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My Vote Won’t Make a Difference

What Would You Say?

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My Vote Won’t Make a Difference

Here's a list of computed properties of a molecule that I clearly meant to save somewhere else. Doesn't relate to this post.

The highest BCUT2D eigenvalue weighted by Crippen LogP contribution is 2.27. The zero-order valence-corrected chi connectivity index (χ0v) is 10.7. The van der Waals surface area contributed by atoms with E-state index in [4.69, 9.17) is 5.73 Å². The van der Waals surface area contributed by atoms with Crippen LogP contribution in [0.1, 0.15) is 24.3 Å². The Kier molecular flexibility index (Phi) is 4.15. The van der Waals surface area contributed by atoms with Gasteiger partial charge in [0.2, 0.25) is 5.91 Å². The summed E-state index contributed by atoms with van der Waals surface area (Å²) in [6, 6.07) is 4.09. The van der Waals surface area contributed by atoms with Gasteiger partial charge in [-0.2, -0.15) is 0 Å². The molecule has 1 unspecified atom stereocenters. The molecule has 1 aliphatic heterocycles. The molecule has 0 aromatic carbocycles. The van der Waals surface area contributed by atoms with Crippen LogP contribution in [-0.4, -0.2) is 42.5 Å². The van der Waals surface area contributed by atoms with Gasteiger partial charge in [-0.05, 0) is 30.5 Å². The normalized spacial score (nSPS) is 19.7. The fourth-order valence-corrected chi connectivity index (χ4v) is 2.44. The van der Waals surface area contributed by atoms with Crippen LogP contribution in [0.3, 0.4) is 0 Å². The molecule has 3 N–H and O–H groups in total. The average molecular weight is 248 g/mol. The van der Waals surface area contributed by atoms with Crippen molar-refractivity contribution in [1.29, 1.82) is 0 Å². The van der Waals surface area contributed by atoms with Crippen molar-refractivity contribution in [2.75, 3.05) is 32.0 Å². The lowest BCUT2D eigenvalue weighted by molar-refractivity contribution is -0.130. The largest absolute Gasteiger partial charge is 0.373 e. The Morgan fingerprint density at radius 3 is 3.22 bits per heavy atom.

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You’re in a conversation and someone says, “My vote doesn’t make a difference, so I’m not voting.” What would you say? 137 million people voted in the 2016 election. That’s a lot of people. One vote, out of 137 million, doesn’t seem likely to make a difference, does it? But is that a good reason not to vote? No. And here are three reasons why: First, one vote matters a lot in local elections. When most people think about elections, they often focus on the Presidential candidates. A lot of people vote for President. But there’s so much more to each election than who ends up in the White House. State and local elections not only have a big impact on your life, they are often decided by a much smaller number of votes. In 2017, a Virginia House of Delegates race ended in a tie after more than 23,000 ballots were cast. The winner was decided by pulling a name out of a bowl. In 2016, a New Mexico State House seat was decided by just 2 votes out of 14,000 ballots cast. School board elections, which happen in every town in America, determine what students are taught at school. Many of these races are decided by just hundreds of total voters. It’s also important to remember that elections are about more than who takes public office. There are also measures on most ballots that affect local laws, everything from rules about utilities or transportation to late-term abortion restrictions. These critical decisions make a big difference in our lives. We can choose to be part of them, or not, but whether we choose to participate matters. Which leads to the second point. When lots of people decide their vote doesn’t matter, it makes a big difference. Elections are decided by who shows up. If one person out of 150 million decides not to vote, it doesn’t feel like a big deal. But what if 10 million people decide their vote won’t make a difference? That makes a difference! In 2016, 232 million Americans were eligible to vote. But only 153 million were registered to vote, and only 127 million voted for President. That means that almost 100 million people who could have voted for a presidential candidate chose not to. In the end, Donald Trump was elected President with less than 63 million total votes, which represented only 27% of eligible voters. Elections aren’t decided by the majority opinion. They’re decided by a majority of whoever shows up to vote. It’s much more about participation than it is about persuasion. That’s why your vote matters more than you think, even if you don’t fill out a ballot. But for Christians, it’s not just about the results of an election. Which leads to the third point. Voting is an act of stewardship. Romans 13 tells us that government was created by God in order to punish evil and reward good. That means, that if any of us had been born into a royal family, and were destined by birth to be king or queen, we would be responsible to use the power God gave us to punish evil and reward good. Most of us, of course, weren’t born to be a king or queen. But as Americans, all citizens have been given authority to determine who will be in government. That authority also came from God. Our job is to use that authority the best way we know how. That means doing our homework about the candidates and the initiatives on the ballot, and then accepting our responsibility to vote. That’s what it means to be a good steward of the things God gave us. Though the ultimate outcome may be beyond our control, our stewardship of the authority God has given us is part of our responsibility. So next time someone tells you it’s not worth voting because your vote won’t make a difference, remember these three things: Number 1: In local elections, a single vote matters a lot. Number 2: When lots of people decide their vote doesn’t matter, it makes a big difference. Elections are decided by who shows up. Number 3: Voting is an act of stewardship. For What Would You Say, I’m Joseph Backholm.


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